Weekly Climate, Water and #Drought Assessment of the Intermountain West

Click here to read the current assessment. Click here to go to the NIDIS website hosted by the Colorado Climate Center.

A Southwest water dispute reaches the Supreme Court — @HighCountryNews

From The High Country News (Sarah Tory):

Southern New Mexico’s Mesilla Valley is like an island: a fertile patchwork of farm fields and groves of pecan trees surrounded by the brown Chihuahuan Desert.

For Mesilla Valley farmers, the metaphor rings true in other ways as well. Though they live in New Mexico, the residents of the roughly 90,000-acre-area are caught between their own state and Texas. The Rio Grande water they depend on is not technically New Mexico’s water, but rather part of the water that goes to Texas under the Rio Grande Compact, a treaty ensuring that Texas, New Mexico and Colorado get their fair share of the river. New Mexico’s delivery obligation to Texas hinges on collecting enough water in Elephant Butte Reservoir, 90 miles from the Texas border and the neighboring Mesilla Valley. Unfortunately, that leaves the farmers downriver in a complicated no-man’s-land of interstate water management.

“We cringe when we hear, ‘Not one more drop to Texas,’ because that means not one more drop for us,” says Samantha Barncastle, the lawyer for the Elephant Butte Irrigation District, which manages and delivers irrigation water to Mesilla Valley farmers.

After more than a decade of back-and-forth between New Mexico and Texas, the fight has finally reached the Supreme Court. The first round of oral arguments took place on Jan. 8, with a final decision expected by early spring. For the farmers, the conflict has only heightened their sense of isolation from their own state — and made the costs of poor water management in a hotter and drier West more obvious than ever.

Elephant Butte Dam is filled by the Rio Grande and sustains agriculture in the Mesilla Valley of New Mexico.
Sarah Tory

Built in 1916 by the Bureau of Reclamation, Elephant Butte Dam made a large-scale agricultural economy possible in New Mexico’s dry south. But disputes between states over the river continued, especially during times of drought.

The latest stems from a 2014 lawsuit filed by the state of Texas, claiming that by allowing farmers in southern New Mexico to pump groundwater, New Mexico was depleting the water destined for Texas under the Rio Grande Compact.

Farmers in the Mesilla Valley receive a yearly allocation of 36 inches of water per acre from the reservoir, as long as flows in the Rio Grande are sufficient. But in the 1950s, a severe drought curtailed that allotment. To supplement irrigation supplies, the Bureau of Reclamation encouraged local farmers to pump groundwater.

“Everyone did,” recalls Robert Faubion, a fourth-generation local farmer.

When the current drought began in 2003, farmers came to rely more on their groundwater wells, sometimes receiving almost 80 percent of their yearly irrigation needs from the aquifer. (The region’s towns and cities, including Las Cruces, rely 100 percent on groundwater.) According to the U.S. Geological Survey Mesilla Basin Monitoring Program, between 2003 and 2005 the Mesilla Valley aquifer declined by up to 5 feet and held steady until 2011, when it began dropping sharply again. In some places, groundwater levels fell by 18 feet.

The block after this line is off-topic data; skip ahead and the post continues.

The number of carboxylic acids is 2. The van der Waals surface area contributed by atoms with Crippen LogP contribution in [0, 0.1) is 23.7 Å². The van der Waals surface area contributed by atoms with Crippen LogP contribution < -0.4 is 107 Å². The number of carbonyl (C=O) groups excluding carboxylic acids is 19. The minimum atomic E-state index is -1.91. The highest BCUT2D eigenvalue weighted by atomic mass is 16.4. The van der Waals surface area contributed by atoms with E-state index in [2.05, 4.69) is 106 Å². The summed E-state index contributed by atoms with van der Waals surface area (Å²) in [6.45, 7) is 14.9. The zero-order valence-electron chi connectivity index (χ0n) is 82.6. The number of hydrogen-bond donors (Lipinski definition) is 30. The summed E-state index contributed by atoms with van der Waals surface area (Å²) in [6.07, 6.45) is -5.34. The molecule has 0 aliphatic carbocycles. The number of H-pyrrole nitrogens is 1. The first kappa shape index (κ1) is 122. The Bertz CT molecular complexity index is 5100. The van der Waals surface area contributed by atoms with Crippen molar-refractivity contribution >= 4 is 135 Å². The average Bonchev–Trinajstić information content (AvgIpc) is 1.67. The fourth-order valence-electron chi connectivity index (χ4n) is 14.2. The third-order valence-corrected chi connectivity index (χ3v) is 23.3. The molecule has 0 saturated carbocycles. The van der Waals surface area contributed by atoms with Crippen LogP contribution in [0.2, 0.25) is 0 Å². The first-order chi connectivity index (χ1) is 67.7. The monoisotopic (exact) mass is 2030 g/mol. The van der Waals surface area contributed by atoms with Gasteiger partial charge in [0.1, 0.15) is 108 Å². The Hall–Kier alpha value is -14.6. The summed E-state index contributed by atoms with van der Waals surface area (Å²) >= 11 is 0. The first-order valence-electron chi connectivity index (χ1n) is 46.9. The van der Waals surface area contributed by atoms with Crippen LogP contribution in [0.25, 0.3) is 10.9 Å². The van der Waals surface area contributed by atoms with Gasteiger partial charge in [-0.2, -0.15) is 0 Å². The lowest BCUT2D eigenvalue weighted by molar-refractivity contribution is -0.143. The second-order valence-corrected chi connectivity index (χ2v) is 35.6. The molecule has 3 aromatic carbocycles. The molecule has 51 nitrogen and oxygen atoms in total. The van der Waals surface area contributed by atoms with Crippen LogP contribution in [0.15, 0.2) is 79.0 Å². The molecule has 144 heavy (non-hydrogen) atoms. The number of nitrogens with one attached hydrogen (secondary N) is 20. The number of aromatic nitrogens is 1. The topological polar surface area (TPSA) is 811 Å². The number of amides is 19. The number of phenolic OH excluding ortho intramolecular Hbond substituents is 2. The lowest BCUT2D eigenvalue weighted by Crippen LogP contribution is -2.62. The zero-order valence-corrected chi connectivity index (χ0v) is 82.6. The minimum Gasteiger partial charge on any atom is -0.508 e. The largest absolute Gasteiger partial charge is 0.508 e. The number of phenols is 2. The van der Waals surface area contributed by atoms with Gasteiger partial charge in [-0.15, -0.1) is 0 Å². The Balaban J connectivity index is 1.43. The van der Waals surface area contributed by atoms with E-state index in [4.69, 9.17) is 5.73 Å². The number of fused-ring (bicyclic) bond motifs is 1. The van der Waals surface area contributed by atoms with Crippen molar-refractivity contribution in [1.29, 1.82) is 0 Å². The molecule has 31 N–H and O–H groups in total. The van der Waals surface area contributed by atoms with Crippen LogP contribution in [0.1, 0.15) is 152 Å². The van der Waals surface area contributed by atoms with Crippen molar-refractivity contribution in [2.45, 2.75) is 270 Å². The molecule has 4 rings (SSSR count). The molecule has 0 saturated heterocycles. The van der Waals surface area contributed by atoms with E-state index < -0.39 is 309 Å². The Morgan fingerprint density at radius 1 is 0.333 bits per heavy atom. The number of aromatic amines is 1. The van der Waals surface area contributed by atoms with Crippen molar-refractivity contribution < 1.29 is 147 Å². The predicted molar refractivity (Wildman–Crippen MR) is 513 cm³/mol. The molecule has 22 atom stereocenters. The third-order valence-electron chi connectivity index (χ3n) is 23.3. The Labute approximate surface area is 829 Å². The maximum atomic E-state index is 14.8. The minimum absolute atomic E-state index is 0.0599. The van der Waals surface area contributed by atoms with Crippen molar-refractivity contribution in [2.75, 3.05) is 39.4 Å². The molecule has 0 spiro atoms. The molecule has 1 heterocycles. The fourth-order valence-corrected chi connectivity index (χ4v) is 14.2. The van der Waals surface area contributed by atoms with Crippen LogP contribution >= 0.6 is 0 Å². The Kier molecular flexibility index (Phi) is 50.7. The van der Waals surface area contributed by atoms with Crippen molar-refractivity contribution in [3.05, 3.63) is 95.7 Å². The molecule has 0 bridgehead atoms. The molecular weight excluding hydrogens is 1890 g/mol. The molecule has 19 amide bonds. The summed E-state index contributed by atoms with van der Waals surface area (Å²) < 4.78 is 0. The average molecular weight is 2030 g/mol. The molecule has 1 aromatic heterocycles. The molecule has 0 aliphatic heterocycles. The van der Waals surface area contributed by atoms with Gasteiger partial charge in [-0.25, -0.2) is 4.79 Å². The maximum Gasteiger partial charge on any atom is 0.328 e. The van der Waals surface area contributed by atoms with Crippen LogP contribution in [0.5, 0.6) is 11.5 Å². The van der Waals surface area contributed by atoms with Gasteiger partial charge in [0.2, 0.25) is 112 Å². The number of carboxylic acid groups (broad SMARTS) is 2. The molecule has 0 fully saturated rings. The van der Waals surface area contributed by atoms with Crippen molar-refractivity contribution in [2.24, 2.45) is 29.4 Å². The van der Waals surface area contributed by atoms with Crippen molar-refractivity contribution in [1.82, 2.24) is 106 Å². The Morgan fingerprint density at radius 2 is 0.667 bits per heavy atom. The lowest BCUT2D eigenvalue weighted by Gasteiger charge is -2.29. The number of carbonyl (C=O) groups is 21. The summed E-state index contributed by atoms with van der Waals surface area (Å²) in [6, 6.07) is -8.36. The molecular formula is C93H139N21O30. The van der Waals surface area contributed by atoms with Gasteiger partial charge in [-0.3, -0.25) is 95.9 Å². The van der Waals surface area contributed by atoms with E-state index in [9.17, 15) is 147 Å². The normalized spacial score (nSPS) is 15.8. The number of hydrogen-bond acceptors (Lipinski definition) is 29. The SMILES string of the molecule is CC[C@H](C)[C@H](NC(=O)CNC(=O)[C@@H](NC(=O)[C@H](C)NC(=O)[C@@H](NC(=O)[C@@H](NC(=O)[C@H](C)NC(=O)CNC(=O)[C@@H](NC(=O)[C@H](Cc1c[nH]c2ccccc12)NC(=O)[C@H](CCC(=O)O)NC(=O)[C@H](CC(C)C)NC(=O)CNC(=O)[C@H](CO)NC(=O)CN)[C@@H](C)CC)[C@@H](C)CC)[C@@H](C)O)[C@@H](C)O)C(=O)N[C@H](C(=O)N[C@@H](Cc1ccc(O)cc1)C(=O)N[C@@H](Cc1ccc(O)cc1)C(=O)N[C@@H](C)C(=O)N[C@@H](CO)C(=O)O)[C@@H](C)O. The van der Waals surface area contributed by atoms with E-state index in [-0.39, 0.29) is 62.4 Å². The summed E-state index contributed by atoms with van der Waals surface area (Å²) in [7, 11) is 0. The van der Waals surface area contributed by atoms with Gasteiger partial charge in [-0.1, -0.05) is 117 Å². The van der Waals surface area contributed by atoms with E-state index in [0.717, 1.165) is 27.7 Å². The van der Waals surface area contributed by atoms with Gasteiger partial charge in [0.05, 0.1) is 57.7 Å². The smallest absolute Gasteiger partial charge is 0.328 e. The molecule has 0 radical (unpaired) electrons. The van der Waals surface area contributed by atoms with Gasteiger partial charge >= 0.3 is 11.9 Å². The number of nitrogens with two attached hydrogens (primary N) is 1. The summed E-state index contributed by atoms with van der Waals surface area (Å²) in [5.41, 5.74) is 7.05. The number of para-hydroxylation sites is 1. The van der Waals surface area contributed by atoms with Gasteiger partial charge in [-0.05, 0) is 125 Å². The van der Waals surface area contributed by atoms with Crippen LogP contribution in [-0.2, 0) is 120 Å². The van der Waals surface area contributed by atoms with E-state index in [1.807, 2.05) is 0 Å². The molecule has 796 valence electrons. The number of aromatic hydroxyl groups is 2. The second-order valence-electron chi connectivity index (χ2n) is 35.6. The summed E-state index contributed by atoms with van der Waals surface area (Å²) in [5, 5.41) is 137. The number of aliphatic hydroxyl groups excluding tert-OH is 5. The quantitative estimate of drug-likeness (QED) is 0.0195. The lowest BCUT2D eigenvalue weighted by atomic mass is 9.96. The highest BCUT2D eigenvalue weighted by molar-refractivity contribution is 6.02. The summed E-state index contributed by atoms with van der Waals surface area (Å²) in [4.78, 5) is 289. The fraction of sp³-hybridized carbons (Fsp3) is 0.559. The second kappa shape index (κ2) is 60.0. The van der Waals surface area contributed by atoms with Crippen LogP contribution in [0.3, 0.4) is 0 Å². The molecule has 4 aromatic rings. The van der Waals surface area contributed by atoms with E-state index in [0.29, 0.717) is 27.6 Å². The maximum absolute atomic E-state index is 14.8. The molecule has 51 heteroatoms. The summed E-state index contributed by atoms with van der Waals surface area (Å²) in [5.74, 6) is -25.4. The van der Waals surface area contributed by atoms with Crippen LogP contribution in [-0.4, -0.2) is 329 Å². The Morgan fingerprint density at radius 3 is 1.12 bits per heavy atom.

As the situation worsened, the Elephant Butte Irrigation District and its longtime rival in Texas, the El Paso County Water Improvement District, agreed that the time had come to resolve their grievances. So the two agencies settled on an “operating agreement” in 2008, which required New Mexico to relinquish some of its Rio Grande water to Texas in exchange for Texas ceasing its complaints about groundwater pumping.

The signing coincided with Valentine’s Day. “We had sort of a love fest,” says Gary Esslinger, the treasurer and manager of the Elephant Butte Irrigation District.

The love lasted until 2011, when, in a surprise move, then-New Mexico Attorney General Gary King sued the irrigation district and the El Paso County Water Improvement District No. 1 as well as the Bureau of Reclamation, arguing that the deal gave away too much of New Mexico’s water. The decision to sue one of its own irrigation districts was, to Barncastle, “incredibly strange.”

In 2014, Texas fired back with its own lawsuit against New Mexico, bringing us to today’s scenario: If the Supreme Court rules against New Mexico, the state budget will take a hit. New Mexico could owe billions of dollars in damages — on top of the $15 million already spent on legal fees — and potentially have to find additional sources of water to send to Texas, as a way to make up for its groundwater pumping.

According to Barncastle, the case is motivating stakeholders in southern New Mexico to work on a framework for better groundwater management. The impacts of climate change are adding yet another layer of uncertainty, since no one knows how weather patterns might affect water scarcity in the future.

Regardless, the outcome will have major implications, says southern New Mexico Sen. Joe Cervantes. Most of the state’s population and industry is located along the riparian corridor. “If the health of the Rio Grande is threatened, then all of those communities are put at risk,” Cervantes warned.

Correspondent Sarah Tory writes from Paonia, Colorado. She covers Utah, environmental justice and water issues.

Poncha Springs Trustees OK waterline loan

Water infrastructure as sidewalk art

From The Mountain Mail (Brian McCabe):

Poncha Springs trustees moved forward on the town’s water infrastructure project Monday as they voted unanimously to approve a loan from the Colorado Water Resources and Power Development Authority (CWRPDA) and to accept a bid for work on the water trunk line…

They then adjourned and convened as the board of the Water Activity Enterprise Fund.

As that board, they considered Ordinance 2018-1, a 30-year, zero percent interest loan through the CWRPDA not to exceed $2,450,000 for construction of a new water tower and improvements to the town’s water system.

Brian Berger, town administrative officer, presented the ordinance to the board of trustees. He explained that it originally was proposed to fund the trunk line with reserves, but because this loan had been lowered to zero percent interest, with repayments not due to begin for six to eight months, it was the best choice for the town.